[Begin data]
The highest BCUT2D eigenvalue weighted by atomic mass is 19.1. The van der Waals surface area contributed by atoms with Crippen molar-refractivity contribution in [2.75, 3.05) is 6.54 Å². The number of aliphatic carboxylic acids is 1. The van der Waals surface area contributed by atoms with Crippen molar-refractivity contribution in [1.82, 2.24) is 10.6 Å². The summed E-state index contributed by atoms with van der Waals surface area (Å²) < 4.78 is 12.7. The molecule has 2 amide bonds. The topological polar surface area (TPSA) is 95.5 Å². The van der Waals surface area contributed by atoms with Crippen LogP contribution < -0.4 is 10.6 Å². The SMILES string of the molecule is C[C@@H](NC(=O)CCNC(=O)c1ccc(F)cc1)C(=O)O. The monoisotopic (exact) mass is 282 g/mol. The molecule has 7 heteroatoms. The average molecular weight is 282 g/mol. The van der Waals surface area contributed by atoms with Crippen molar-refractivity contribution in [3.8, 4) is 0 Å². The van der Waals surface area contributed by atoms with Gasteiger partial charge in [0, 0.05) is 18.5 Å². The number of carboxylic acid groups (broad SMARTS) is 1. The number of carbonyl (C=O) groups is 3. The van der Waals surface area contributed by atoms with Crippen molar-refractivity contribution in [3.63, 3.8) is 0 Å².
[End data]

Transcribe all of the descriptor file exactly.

The highest BCUT2D eigenvalue weighted by atomic mass is 19.1. The van der Waals surface area contributed by atoms with Crippen molar-refractivity contribution in [2.75, 3.05) is 6.54 Å². The number of aliphatic carboxylic acids is 1. The van der Waals surface area contributed by atoms with Crippen molar-refractivity contribution in [1.82, 2.24) is 10.6 Å². The summed E-state index contributed by atoms with van der Waals surface area (Å²) < 4.78 is 12.7. The molecule has 2 amide bonds. The topological polar surface area (TPSA) is 95.5 Å². The van der Waals surface area contributed by atoms with Crippen LogP contribution < -0.4 is 10.6 Å². The SMILES string of the molecule is C[C@@H](NC(=O)CCNC(=O)c1ccc(F)cc1)C(=O)O. The monoisotopic (exact) mass is 282 g/mol. The molecule has 7 heteroatoms. The average molecular weight is 282 g/mol. The van der Waals surface area contributed by atoms with Crippen molar-refractivity contribution in [3.8, 4) is 0 Å². The van der Waals surface area contributed by atoms with Gasteiger partial charge in [0, 0.05) is 18.5 Å². The number of carboxylic acid groups (broad SMARTS) is 1. The number of carbonyl (C=O) groups is 3. The van der Waals surface area contributed by atoms with Crippen molar-refractivity contribution in [3.63, 3.8) is 0 Å².